WHAT IS SEXUAL ASSAULT / RAPE?

 

Any unwanted sexual contact or activity carried out without consent is considered sexual violence. Sexual violence can take the form of but is not limited to rape, sexual assault, childhood sexual abuse, sexual harassment, sexual exploitation, female genital mutilation and trafficking.

 

It is important to remember that sexual violence is never the fault of the survivor but only the perpetrator, and can happen to anyone. The Sexual Offences Act 2003 legally defines rape in the UK as the penetration with a penis of the vagina, anus or mouth of another person without their consent.

 

Sexual assault is described as a person intentionally touching another person, where the touching is sexual and the person does not consent. Serious sexual assault is defined as a person committing assault by penetration if they intentionally penetrate the vagina or anus of another person with a part of the body or anything else, without their consent.

 

Many myths surrounding sexual violence, sexual assault, sexual abuse and rape exist and contribute to those affected often not wanting to report this crime, or feeling confused as to whether they have been a victim or not.

Some of these myths include the belief that victims whom are women are most likely to be attacked outside of the home, late at night and if they are wearing ‘provocative’ clothing. This is untrue with 90% of rapes being committed against women by men they know or have even trusted or loved. Other myths include the belief that only young or ‘attractive’ women become victims. This is untrue; people, and especially women, of all ages, cultures, races, religions and body types can be survivors of rape. There are myths that surround the idea that someone who has drunk alcohol or taken drugs cannot report rape and that this behavior means they will not be believed or that they in fact ‘asked for it’. There are also misconceptions that women often lie about rape when regretting a sexual encounter, or that men are unable to control themselves sexually once aroused. However, the reality is that rape or sexual assault is never the fault of the victim, no matter what they were doing at the time of the attack, what they were wearing or how much they had had to drink. False allegations of rape are incredibly rare with the opposite being true that many survivors of rape do not report this crime for fear of not being believed, and it is also true that men can quite easily control their urges to have sex, even if asked to stop, after becoming aroused.

 

Rape and other forms of sexual violence can take place within relationships and within marriage. If a survivor has consented to sex or sexual contact with the perpetrator on a previous occasion, but in the instance of the attack did not consent, than this is a crime of sexual violence and is not the fault of the victim. If a survivor engages in sexual contact with a perpetrator willingly and then decides to change their mind about continuing, they have a perfect right to withdraw consent and failure to stop on the behalf of the perpetrator is a crime of sexual violence.

 

CONSENT

 

Whether or not a crime of sexual violence has taken place is primarily dependant on consent. Section 74 of the Sexual Offences Act 2003 defines consent as follows:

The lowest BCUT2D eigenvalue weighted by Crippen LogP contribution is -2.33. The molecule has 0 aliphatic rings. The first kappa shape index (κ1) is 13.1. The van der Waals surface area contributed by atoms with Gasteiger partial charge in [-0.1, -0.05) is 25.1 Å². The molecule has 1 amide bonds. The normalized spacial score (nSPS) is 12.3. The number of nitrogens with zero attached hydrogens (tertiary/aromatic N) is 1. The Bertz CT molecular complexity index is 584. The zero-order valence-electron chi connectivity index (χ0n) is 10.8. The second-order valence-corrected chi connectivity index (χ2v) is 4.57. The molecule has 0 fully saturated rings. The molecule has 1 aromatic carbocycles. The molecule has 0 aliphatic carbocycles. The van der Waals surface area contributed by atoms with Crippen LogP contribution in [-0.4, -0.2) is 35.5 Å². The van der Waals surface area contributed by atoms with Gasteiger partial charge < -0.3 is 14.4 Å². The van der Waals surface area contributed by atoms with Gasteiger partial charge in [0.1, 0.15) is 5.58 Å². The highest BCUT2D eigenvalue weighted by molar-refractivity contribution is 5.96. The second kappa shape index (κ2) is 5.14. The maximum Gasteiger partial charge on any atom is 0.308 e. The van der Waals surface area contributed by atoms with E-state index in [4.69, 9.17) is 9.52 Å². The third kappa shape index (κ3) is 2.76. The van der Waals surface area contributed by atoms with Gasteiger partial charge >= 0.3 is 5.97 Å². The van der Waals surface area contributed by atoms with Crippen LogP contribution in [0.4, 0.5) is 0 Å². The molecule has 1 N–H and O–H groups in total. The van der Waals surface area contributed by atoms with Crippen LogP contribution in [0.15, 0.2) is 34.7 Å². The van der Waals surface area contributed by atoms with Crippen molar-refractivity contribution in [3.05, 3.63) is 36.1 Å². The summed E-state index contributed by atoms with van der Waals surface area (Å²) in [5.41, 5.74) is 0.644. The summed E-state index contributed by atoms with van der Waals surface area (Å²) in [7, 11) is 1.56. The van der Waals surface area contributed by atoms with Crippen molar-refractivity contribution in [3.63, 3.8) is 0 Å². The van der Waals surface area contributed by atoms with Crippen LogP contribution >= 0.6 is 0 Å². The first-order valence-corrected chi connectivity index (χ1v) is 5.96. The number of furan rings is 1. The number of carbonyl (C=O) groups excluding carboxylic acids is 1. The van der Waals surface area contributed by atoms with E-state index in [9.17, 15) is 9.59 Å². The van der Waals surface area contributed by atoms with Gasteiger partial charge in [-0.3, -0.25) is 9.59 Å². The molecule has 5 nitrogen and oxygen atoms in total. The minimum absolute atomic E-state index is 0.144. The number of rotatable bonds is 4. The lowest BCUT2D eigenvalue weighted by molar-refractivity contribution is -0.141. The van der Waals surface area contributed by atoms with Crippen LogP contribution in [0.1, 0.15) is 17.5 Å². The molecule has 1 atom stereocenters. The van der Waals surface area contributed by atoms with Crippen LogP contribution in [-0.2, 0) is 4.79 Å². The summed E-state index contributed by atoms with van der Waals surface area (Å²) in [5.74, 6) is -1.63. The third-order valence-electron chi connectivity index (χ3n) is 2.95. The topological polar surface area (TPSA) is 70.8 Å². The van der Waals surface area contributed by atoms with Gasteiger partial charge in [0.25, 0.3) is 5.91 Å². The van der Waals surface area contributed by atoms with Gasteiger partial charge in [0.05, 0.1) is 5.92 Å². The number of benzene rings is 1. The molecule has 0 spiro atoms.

'A person consents if they agree by choice, and have the freedom and capacity to make that choice'.

 

This section refers to a person's capacity to make a choice. A person might not have sufficient capacity because of their age or because of a mental disorder. The amount someone has had to drink can also affect a person's ability to consent. Saying ‘yes’ because you are made to feel scared or at risk is not consent. Nor are you able to give consent if you are asleep, unconscious or incapacitated due to the use of alcohol or drugs, whether you took the alcohol or drugs yourself or were given it. To consent one has to have the freedom and capacity to do so. Being afraid, ‘freezing’ or not being able to call for help or say ‘no’ through fear does not mean you gave consent.

 

At Outskirts we believe that the effects of such violence on a survivor, whether a one off attack or as part of a series of attacks or an ongoing relationship, can be devastating and long lasting. We believe survivors of rape, sexual assault or childhood sexual abuse deserve not only the justice of the perpetrator being subject to the consequences of committing such a crime, but also to live in a society where as a survivor the common message received is that you did nothing wrong and that you deserve understanding, support and ongoing safety.

 

At Outskirts we strive to provide services that support those survivors in the aftermath therapeutically, practically and politically to work toward personal and social change. However, if you have been a victim of sexual violence and are in a crisis situation then please see our helpful links page  to contact the right support and advice.

 

 

In the case of an emergency or where you feel at risk please dial 999.

 

 

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WHAT IS DOMESTIC VIOLENCE?                                                                                       WHAT IS SEXUAL ASSUALT / RAPE?

WHAT IS ART THERAPY?                                                                                                     WHAT IS DISCRIMINATION?

WHAT IS A FEMINIST APPROACH?                                                                                    WHAT IS CONSCIOUSNESS RAISING?

 

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